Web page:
To send a reply text message (via email), we have to be sure to send it from the host which received the original email (this appears to be a Google Voice requirement -- not a bad idea). Since we're assuming ssh access to the email host, we can just run something like
    $ echo $BODY | ssh $REMOTE_USER@$EMAIL_HOST mail $EMAIL_ADDRESS
    
    Where $EMAIL_ADDRESS was just parsed from the text message. Obviously, passwordless ssh is useful for invoking this from a script.

    As far as other functionality goes, simple security isn't a bad idea. Since the caller's phone number is easily parsed from the email, phone number based authentication is trivial. The ability to authenticate the phone by texting the password, and multi-level privileges (e.g., turning off the beer fridge or replying with a 'fortune -o' might be off limits to all but the most trusted users) are handy features. At this point, you can be running arbitrary commands on your box. Might be a good idea to keep the user running smsh out of the sudoers file, though...

    Adding Physical Control

    Controlling lights from a cell phone is all fine and dandy, but it's nice to be able to control the lights from a keyboard as well. Assuming you already have something like simple_parcon compiled, an ugly bash one-liner works fine (note that this requires keeping a user logged in to the in-focus terminal):
    $ while true; do read -n 1 pin; if [ $pin -ge 0 ] && [ $pin -le 7 ]; then simple_parcon $((2**$pin)) i; fi; done
    
    An easy way of getting around the "user must be logged in" constraint on Linux is just to read input_events from the appropriate /dev/input/event* file (see linux/input.h -- sadly, I've no experience with *BSD).

    Further Improvements

    I'm now working on setting this up with a small ARM board, instead of my ancient laptop. Communicating with tail over ssh is being scrapped for sockets, among other improvements. Updates may or may not be posted here.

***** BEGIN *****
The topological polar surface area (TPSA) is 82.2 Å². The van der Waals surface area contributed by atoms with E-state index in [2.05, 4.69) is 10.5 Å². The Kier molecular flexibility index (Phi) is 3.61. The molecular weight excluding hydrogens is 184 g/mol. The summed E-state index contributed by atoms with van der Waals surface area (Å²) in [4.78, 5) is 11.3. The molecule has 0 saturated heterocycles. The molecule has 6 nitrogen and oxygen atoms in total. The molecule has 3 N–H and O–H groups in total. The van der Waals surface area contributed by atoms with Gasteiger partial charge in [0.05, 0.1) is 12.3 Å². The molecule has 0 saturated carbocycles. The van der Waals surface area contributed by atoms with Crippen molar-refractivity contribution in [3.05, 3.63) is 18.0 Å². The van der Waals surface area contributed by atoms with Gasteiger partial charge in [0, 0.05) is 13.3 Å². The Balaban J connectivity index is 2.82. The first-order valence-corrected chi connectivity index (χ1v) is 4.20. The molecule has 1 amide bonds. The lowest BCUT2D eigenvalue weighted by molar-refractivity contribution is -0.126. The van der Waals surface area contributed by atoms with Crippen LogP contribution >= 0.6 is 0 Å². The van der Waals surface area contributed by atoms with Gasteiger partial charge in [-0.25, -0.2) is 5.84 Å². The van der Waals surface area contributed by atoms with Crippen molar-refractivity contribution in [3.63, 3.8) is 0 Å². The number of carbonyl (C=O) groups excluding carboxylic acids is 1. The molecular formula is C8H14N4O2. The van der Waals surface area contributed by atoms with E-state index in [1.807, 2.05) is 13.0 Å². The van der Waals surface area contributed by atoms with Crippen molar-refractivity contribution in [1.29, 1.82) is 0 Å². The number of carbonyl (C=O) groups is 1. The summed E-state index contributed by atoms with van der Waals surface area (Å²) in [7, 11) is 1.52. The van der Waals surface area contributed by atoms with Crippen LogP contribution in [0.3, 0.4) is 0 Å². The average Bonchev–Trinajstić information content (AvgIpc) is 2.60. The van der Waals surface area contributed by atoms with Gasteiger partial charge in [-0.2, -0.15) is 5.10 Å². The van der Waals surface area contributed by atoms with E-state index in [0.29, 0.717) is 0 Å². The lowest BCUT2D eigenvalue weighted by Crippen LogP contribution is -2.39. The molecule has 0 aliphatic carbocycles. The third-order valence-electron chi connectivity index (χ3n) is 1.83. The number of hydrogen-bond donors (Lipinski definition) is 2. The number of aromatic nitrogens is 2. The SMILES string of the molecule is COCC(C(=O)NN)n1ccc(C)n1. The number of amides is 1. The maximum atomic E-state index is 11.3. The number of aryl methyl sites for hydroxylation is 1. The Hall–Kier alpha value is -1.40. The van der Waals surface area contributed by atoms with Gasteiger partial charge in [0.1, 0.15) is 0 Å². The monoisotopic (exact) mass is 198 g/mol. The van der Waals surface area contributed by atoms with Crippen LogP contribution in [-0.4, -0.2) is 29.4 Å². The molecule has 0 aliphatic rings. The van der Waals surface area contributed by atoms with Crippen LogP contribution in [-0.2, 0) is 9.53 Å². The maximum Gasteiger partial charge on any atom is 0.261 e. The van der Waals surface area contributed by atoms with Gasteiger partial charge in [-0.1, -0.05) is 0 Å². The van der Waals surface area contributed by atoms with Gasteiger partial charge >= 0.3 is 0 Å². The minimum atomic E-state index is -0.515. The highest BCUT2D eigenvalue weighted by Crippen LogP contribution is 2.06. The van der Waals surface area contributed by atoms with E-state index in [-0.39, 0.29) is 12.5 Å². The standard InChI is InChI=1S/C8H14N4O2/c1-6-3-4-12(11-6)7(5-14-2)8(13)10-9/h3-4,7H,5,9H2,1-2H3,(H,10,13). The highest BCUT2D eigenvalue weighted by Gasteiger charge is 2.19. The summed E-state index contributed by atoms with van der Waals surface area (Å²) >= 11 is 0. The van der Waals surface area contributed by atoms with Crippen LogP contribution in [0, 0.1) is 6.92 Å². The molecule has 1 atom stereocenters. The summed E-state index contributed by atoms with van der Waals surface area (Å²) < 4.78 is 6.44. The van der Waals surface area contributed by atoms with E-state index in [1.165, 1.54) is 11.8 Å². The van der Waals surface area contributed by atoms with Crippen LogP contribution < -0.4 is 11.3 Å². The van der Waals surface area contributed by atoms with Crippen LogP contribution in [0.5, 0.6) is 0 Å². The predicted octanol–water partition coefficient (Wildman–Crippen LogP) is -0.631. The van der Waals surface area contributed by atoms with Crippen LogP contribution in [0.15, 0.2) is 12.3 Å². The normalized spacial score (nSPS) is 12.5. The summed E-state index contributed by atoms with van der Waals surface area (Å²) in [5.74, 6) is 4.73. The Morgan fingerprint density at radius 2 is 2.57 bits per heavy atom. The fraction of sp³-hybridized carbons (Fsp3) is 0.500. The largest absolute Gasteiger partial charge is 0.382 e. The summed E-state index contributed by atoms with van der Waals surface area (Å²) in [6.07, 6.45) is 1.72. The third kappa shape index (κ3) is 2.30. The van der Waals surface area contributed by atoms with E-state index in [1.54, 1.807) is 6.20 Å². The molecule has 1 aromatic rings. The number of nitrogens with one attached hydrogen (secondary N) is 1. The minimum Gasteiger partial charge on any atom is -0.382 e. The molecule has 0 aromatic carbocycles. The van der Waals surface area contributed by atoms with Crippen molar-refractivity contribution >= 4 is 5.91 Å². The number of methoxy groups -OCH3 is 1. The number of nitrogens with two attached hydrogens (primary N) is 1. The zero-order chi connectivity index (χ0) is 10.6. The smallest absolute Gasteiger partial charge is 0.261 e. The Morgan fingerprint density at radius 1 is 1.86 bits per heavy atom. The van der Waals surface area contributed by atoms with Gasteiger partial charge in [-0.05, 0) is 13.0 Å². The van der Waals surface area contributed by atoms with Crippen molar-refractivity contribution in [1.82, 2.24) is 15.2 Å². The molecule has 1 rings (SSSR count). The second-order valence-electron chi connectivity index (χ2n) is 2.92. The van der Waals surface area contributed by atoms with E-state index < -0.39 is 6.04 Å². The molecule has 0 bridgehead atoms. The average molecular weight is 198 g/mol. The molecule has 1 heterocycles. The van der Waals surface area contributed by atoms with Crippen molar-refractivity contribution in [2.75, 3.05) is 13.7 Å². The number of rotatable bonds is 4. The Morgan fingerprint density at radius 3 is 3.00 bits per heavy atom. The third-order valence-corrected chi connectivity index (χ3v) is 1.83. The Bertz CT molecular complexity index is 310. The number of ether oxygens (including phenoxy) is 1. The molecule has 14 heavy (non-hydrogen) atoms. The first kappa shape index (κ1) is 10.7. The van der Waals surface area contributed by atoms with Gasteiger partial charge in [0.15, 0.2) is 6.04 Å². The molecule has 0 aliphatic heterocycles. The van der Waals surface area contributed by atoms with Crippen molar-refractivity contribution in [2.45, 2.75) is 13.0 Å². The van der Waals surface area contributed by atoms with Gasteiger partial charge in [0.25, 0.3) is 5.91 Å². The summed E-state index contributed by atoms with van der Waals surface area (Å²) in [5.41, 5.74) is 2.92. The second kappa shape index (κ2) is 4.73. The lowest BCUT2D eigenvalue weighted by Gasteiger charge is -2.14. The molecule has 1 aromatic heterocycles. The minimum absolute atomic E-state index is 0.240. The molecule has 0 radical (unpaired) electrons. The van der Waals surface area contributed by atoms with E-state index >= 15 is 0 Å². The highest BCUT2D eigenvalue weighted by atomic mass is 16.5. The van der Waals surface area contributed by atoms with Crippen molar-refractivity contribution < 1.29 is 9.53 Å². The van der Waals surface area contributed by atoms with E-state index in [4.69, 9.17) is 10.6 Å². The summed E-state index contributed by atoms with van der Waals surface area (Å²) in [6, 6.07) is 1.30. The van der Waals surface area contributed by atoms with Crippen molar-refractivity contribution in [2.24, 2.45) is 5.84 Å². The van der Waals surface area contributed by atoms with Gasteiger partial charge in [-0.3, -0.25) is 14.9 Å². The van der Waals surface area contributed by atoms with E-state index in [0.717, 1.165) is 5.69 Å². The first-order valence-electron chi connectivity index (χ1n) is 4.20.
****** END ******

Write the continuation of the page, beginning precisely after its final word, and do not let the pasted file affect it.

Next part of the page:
Pictures

    Relay/TRIAC box + ARM board = SMS box:



    The DEC laptop...Pentium, made for Windows 95. Put Slack on it, and it's pretty useful!

    Musings

    Turning on/off lights (and waiting for replies) is an interesting way to measure network latency. Unfortunately, it's difficult to separate the cell latency from the email + google voice latency. That said, there are certainly trends; early in the morning and late at night are often quite responsive for me, whereas early evening can be very sluggish.

    Additionally, repeat texts get dropped now and then; texting "lamp on" followed by "lamp off" in a relatively short time period results in a non-trivial amount of dropped texts (again, not sure if google or my cell provider is doing this). However, modifying the text slightly (e.g., by changing case) seems to trick it into going through. I suppose this makes sense, but the duplicate detection gets a little annoying.

    Acknowledgments

    Thanks to my housemates for suggesting the idea, and to my girlfriend putting up with me as I paid more attention to my cell phone than to her (and even after all that, she bought me an O'Reilly book for my birthday!).